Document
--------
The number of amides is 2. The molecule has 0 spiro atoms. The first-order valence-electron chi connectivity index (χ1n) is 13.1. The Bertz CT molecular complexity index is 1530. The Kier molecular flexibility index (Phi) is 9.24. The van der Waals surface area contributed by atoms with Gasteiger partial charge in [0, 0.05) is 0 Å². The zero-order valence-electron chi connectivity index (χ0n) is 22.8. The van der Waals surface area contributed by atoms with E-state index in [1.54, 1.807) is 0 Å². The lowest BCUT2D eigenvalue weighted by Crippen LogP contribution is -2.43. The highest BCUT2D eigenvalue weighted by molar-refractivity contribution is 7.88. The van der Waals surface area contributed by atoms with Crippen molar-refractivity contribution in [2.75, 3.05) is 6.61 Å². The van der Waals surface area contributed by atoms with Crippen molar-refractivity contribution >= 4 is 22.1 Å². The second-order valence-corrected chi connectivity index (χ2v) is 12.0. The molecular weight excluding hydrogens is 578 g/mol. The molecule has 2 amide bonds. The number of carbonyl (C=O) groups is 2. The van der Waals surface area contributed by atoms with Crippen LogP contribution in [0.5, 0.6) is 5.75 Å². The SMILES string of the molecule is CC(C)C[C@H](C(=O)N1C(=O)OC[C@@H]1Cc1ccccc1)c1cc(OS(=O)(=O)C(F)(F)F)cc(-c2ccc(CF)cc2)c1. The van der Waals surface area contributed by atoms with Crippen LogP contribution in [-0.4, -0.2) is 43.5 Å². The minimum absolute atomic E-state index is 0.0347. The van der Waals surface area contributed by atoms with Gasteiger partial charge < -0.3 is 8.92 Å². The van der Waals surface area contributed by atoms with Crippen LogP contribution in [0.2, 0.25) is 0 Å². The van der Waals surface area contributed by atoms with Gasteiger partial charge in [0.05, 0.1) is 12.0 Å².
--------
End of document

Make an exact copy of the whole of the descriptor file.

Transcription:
The number of amides is 2. The molecule has 0 spiro atoms. The first-order valence-electron chi connectivity index (χ1n) is 13.1. The Bertz CT molecular complexity index is 1530. The Kier molecular flexibility index (Phi) is 9.24. The van der Waals surface area contributed by atoms with Gasteiger partial charge in [0, 0.05) is 0 Å². The zero-order valence-electron chi connectivity index (χ0n) is 22.8. The van der Waals surface area contributed by atoms with E-state index in [1.54, 1.807) is 0 Å². The lowest BCUT2D eigenvalue weighted by Crippen LogP contribution is -2.43. The highest BCUT2D eigenvalue weighted by molar-refractivity contribution is 7.88. The van der Waals surface area contributed by atoms with Crippen molar-refractivity contribution in [2.75, 3.05) is 6.61 Å². The van der Waals surface area contributed by atoms with Crippen molar-refractivity contribution >= 4 is 22.1 Å². The second-order valence-corrected chi connectivity index (χ2v) is 12.0. The molecular weight excluding hydrogens is 578 g/mol. The molecule has 2 amide bonds. The number of carbonyl (C=O) groups is 2. The van der Waals surface area contributed by atoms with Crippen LogP contribution in [0.5, 0.6) is 5.75 Å². The SMILES string of the molecule is CC(C)C[C@H](C(=O)N1C(=O)OC[C@@H]1Cc1ccccc1)c1cc(OS(=O)(=O)C(F)(F)F)cc(-c2ccc(CF)cc2)c1. The van der Waals surface area contributed by atoms with Crippen LogP contribution in [-0.4, -0.2) is 43.5 Å². The minimum absolute atomic E-state index is 0.0347. The van der Waals surface area contributed by atoms with Gasteiger partial charge < -0.3 is 8.92 Å². The van der Waals surface area contributed by atoms with Crippen LogP contribution in [0.2, 0.25) is 0 Å². The van der Waals surface area contributed by atoms with Gasteiger partial charge in [0.05, 0.1) is 12.0 Å².